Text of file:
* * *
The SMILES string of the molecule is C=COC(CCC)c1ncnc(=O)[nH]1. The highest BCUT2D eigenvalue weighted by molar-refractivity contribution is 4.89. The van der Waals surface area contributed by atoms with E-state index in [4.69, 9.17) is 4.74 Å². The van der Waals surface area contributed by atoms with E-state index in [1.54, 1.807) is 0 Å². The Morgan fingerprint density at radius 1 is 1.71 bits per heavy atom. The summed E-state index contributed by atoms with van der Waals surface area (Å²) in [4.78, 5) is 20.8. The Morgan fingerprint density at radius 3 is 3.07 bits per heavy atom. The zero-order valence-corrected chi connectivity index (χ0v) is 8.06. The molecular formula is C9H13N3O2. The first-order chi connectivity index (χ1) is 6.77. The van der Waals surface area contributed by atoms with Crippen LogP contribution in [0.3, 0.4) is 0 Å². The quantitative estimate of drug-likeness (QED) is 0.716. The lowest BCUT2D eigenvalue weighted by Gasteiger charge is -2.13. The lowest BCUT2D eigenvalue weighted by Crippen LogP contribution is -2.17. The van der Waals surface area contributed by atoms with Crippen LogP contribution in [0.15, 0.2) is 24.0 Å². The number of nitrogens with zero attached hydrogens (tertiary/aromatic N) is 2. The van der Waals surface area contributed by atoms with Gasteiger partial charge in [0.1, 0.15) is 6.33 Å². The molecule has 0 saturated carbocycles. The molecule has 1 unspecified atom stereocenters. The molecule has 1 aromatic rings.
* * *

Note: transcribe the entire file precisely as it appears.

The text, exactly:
The SMILES string of the molecule is C=COC(CCC)c1ncnc(=O)[nH]1. The highest BCUT2D eigenvalue weighted by molar-refractivity contribution is 4.89. The van der Waals surface area contributed by atoms with E-state index in [4.69, 9.17) is 4.74 Å². The van der Waals surface area contributed by atoms with E-state index in [1.54, 1.807) is 0 Å². The Morgan fingerprint density at radius 1 is 1.71 bits per heavy atom. The summed E-state index contributed by atoms with van der Waals surface area (Å²) in [4.78, 5) is 20.8. The Morgan fingerprint density at radius 3 is 3.07 bits per heavy atom. The zero-order valence-corrected chi connectivity index (χ0v) is 8.06. The molecular formula is C9H13N3O2. The first-order chi connectivity index (χ1) is 6.77. The van der Waals surface area contributed by atoms with Crippen LogP contribution in [0.3, 0.4) is 0 Å². The quantitative estimate of drug-likeness (QED) is 0.716. The lowest BCUT2D eigenvalue weighted by Gasteiger charge is -2.13. The lowest BCUT2D eigenvalue weighted by Crippen LogP contribution is -2.17. The van der Waals surface area contributed by atoms with Crippen LogP contribution in [0.15, 0.2) is 24.0 Å². The number of nitrogens with zero attached hydrogens (tertiary/aromatic N) is 2. The van der Waals surface area contributed by atoms with Gasteiger partial charge in [0.1, 0.15) is 6.33 Å². The molecule has 0 saturated carbocycles. The molecule has 1 unspecified atom stereocenters. The molecule has 1 aromatic rings.